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Philadelphia Flyers 2013-14 Year In Review: Jay Rosehill

Jay Rosehill is one of the Flyers' best players. No. Really.

Tom Szczerbowski-USA TODAY Sport

Jay Rosehill

Age: 28 (July 16, 1985)
Contract Status: $675,000 per year through 2015

2013-14 Stats

GP TOI/GP Goals Assists Points
34 4:57 2 0 2
Corsi For Corsi Rel Quality of Comp. (TOI%) Zone Start % PDO
44.1% (12) -6.5% (12) 25.5% (13) 47.7% (9) 93.0% (13)

(Numbers in parentheses indicate descending rank among regular Flyers players at his position, i.e. one of the team's top eight defensemen or top 13 forwards.)

Most frequent forward lines

Linemates Goals For% Corsi For% OZ/DZ%
Adam Hall, Zac Rinaldo 16.7% (+1 / -5) 40.0% 44.4%
Zac Rinaldo, Vincent Lecavalier 0.0% (+0 / -2) 56.7% 75.0%
Adam Hall, Chris VandeVelde 0.0% (+0 / -1) 38.1% 40.0%

Rosehill rules

Pay no attention to those ridiculous "stats" that my misguided and nerdy editors made me put at the beginning of this article. After all, those silly fancy stats really can't measure a lot of things, much like no human can explain why the tides change.

Seriously, just pretend they aren't even there, because if you do, you might be distracted from realizing one simple truth: Jay Rosehill is one of the best players on the Flyers.

No, seriously, it's totally true.

High-value production

One of the fundamental principles of sound economics is that people are paid exactly what they are worth. And given that there has never been a bad contract in the NHL (much less on the Flyers), this economic law applies perfectly to hockey.

Given that fact, it's clear to see the value that Rosehill brings to the Flyers (hint: it's huge). Take a look at the chart below, which shows how much the Flyers paid per player per point in the 2013-2014 regular season.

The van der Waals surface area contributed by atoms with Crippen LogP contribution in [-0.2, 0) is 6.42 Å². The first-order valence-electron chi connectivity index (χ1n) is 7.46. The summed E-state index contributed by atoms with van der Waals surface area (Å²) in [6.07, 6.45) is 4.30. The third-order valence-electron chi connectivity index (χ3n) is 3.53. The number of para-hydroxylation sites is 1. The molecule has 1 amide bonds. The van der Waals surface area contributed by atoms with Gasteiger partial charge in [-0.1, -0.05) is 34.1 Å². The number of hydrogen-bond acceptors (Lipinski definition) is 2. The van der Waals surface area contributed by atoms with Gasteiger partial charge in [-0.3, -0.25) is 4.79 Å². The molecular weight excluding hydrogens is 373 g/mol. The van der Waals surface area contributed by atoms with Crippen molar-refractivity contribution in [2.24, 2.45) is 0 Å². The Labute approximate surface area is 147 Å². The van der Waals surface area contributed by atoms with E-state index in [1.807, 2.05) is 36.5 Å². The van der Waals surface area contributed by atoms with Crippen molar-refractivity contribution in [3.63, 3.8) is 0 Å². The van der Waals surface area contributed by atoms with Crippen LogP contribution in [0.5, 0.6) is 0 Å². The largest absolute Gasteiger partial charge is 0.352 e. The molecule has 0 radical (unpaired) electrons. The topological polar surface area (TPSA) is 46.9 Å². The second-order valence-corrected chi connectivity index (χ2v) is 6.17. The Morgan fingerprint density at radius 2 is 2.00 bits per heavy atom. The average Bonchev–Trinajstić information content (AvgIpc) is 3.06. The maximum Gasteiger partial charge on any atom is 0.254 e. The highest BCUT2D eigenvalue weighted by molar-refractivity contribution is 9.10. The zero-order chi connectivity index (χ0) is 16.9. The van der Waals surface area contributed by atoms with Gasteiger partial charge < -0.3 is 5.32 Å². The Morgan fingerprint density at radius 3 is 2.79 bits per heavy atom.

Who stands out the most? Well, Chris Vandevelde, but don't pay attention to that. Look at Jay Rosehill, providing points that are worth about $338,000 a piece. Damn, Rosehill! Those are some quality points!

I know what you're thinking, stats nerds -- points aren't everything. While I normally think you are idiots who need to put down the calculator and watch the game, we're totally in agreement here. Maybe we should just take a look how much money Rosehill made every second he was on the ice.


Look at that glorious chart. Again, Rosehill is providing some of the most highly valued play, earning about $67 per second on the ice. Some of you might think that's pretty pricey, but it's not, especially when you consider Claude Giroux earned about $50 per second and what the hell has he even done lately?

For those questioning my methods above, remember this simple fact: more money = better than.


We all know that if there's one thing lacking in modern hockey, it's fighting. Just listen to totally level-headed hockey historians like Mike Milbury pine for the days when you could beat the hell out of a fan with his own shoe, and you'll undoubtedly agree. There's just no use arguing with the experts, especially ones on TV.

Obviously Paul Holmgren thought his team was a bunch of whiny sissies that were as soft as Lebron James in a hot San Antonio arena, and understanding that no NHL roster is complete without a guy who can theoretically play hockey but mostly just punches people, he brought in Jay Rosehill.

Rosehill logged 10 fights in 34 games this season (side note: what the hell did he do in those other games?), and if you believe the guys over at, he did a good job of beating the crap out of the opposition.